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Thread: 1822 infantry patent hilt - numbered Wilkinson

  1. #1
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    1822 infantry patent hilt - numbered Wilkinson

    Hi all,

    Following on from my previous post about absentee bidding, this is my prize.

    Adding to my patent hilt collection; my first infantry officer version and a Wilkinson numbered for 1860.

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    I wish it was in better condition but the rust isn't as bad as I thought. There may be some pitting but although the blade is discoloured the etching is all there.

    More images tomorrow. This may be a candidate for Evaporust.
    Last edited by james.elstob; 11-28-2019 at 11:31 AM.

  2. #2
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    The blade can be brought back to white metal. There is zero original finish on this blade but should come up nicely.
    Did you get the Wilkinson proof page, hopefully a name was recorded?

  3. #3
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    Hi Will,

    I have the proof slip and there are initials and a crest on the blade.

    H D R
    A bird atop a trumpet

    Proof slip, H D Rook.

    Just trying to marry it up in the army lists, there is a very strong candidate in the army lists but he is Rooke (with an e) and was commissioned 3 months before the sword was finished.

    Photos to follow later.

  4. #4
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    If it's the same guy (and he's the only candidate I could find) he commanded the 1st Batt. of the King's Shropshire Light Infantry in 1885-89.

    Henry Douglas Rooke
    Ensign 53rd, December, 1859. Musketry-Instructor, 1865-66. Served with 1st Battalion in Egyptian War, 1882, and in the expedition to the Soudan, 1885. Commanded 1st Battalion, August, 1885, to 1889.

  5. #5
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    Thanks Mark, yes I suspect its him despite the different spelling and the sword being later than his commission.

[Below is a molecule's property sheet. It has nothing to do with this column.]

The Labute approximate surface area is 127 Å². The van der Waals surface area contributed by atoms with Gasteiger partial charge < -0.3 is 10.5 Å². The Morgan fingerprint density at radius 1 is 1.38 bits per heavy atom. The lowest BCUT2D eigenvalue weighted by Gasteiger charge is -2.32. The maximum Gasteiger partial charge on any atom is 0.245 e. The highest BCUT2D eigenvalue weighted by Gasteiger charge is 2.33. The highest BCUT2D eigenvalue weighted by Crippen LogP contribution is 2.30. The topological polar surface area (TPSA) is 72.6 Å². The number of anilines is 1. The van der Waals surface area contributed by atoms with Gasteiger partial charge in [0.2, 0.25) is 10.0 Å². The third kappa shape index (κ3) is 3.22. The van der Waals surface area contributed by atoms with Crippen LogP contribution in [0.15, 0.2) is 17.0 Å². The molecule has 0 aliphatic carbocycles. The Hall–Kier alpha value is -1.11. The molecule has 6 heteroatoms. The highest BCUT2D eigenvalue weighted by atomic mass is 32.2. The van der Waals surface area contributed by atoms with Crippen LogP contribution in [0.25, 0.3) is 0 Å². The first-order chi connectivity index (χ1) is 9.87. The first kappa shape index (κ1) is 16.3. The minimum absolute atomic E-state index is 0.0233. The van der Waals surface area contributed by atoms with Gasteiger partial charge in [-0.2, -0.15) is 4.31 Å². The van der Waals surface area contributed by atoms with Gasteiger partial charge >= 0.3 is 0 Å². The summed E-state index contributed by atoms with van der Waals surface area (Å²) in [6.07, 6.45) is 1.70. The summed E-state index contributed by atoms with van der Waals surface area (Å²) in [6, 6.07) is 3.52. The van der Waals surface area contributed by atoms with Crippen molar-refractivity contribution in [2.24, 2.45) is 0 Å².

There are no militia officers in the 1861 lists named Rook or Rooke.

    I suppose as its pre 1861 it could be a company officer who doesn't feature in the British Army lists especially considering its a solid hilt.

    I'll check the indian army list next. If I can find an 1860/61 version somewhere
    Last edited by james.elstob; 11-28-2019 at 11:44 AM.

  6. #6
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    No H D Rook in the 1860/61 Indian Army List I'm afraid. There is a Harry Alfred Rooke (Season of Appointment 1858), but to be honest I researched this sword prior to the auction and came up with Henry Douglas Rooke as well, so I am sure he is your man James.

  7. #7
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    Hi Jordan,

    I agree there are no likely Indian cadidates.

    It's a shame that the 53rd weren't more than bit part players in both Egypt and Soudan. Although this sword may well have been in camp under attack from the Fuzzy Wuzzies.

    To quote a famous British soldier - "They don't like it up em!!"

  8. #8
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    Check your inbox James, just sent you his Service Record

  9. #9
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    Thanks Jordan,

    He certainly got about a bit, from what I can decipher. I'll scrutinise it in depth later.

  10. #10
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    An interesting blade, looking at the way the fuller fades away at the ricasso.

  11. #11
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    A thing of beauty!

    And just for the joy of seeing them together again, here's my patent hilt collection.

    Ray skin, pressed leather and 3 composite material grip slabs of very different appearance.

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    Last edited by james.elstob; 11-29-2019 at 03:57 PM.

  12. #12
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    This from Rooke's army records. Does this say "Brit. America"?

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    This is followed by West Indies, 3 stints in Bermuda, Egypt, Malta, Suakin, Lower Egypt, Malta.

  13. #13
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    B.N. America, British North America.
    James your naval sword with Toledo blade, have you posted this sword before, if so can you supply a link to it? I am partial to Toledo blades though only have one, a Wilkinson Coldstream Guards circ 1855.